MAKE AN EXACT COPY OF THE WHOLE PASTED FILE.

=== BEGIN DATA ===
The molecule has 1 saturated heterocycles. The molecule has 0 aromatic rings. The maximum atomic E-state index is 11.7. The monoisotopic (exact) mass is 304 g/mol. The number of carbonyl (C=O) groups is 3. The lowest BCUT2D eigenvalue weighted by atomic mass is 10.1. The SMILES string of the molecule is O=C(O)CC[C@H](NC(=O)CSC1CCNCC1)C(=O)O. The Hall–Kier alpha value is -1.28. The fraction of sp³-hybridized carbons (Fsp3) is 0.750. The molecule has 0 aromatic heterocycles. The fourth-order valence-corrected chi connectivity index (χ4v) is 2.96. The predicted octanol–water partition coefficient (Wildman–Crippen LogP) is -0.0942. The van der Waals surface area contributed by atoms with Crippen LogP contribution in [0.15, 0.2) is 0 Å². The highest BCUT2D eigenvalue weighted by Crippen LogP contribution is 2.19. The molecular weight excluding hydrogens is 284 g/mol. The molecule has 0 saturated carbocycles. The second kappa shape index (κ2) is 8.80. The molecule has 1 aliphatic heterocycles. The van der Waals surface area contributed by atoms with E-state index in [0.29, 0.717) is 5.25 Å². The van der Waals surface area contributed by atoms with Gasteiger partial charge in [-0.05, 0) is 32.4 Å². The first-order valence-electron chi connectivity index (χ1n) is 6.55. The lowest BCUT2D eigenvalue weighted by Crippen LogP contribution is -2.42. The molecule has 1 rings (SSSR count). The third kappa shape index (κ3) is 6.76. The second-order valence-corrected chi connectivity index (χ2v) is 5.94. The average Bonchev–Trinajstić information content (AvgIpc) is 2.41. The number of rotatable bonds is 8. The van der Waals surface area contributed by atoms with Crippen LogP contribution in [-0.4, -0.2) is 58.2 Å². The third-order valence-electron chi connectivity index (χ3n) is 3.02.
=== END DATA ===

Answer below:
The molecule has 1 saturated heterocycles. The molecule has 0 aromatic rings. The maximum atomic E-state index is 11.7. The monoisotopic (exact) mass is 304 g/mol. The number of carbonyl (C=O) groups is 3. The lowest BCUT2D eigenvalue weighted by atomic mass is 10.1. The SMILES string of the molecule is O=C(O)CC[C@H](NC(=O)CSC1CCNCC1)C(=O)O. The Hall–Kier alpha value is -1.28. The fraction of sp³-hybridized carbons (Fsp3) is 0.750. The molecule has 0 aromatic heterocycles. The fourth-order valence-corrected chi connectivity index (χ4v) is 2.96. The predicted octanol–water partition coefficient (Wildman–Crippen LogP) is -0.0942. The van der Waals surface area contributed by atoms with Crippen LogP contribution in [0.15, 0.2) is 0 Å². The highest BCUT2D eigenvalue weighted by Crippen LogP contribution is 2.19. The molecular weight excluding hydrogens is 284 g/mol. The molecule has 0 saturated carbocycles. The second kappa shape index (κ2) is 8.80. The molecule has 1 aliphatic heterocycles. The van der Waals surface area contributed by atoms with E-state index in [0.29, 0.717) is 5.25 Å². The van der Waals surface area contributed by atoms with Gasteiger partial charge in [-0.05, 0) is 32.4 Å². The first-order valence-electron chi connectivity index (χ1n) is 6.55. The lowest BCUT2D eigenvalue weighted by Crippen LogP contribution is -2.42. The molecule has 1 rings (SSSR count). The third kappa shape index (κ3) is 6.76. The second-order valence-corrected chi connectivity index (χ2v) is 5.94. The average Bonchev–Trinajstić information content (AvgIpc) is 2.41. The number of rotatable bonds is 8. The van der Waals surface area contributed by atoms with Crippen LogP contribution in [-0.4, -0.2) is 58.2 Å². The third-order valence-electron chi connectivity index (χ3n) is 3.02.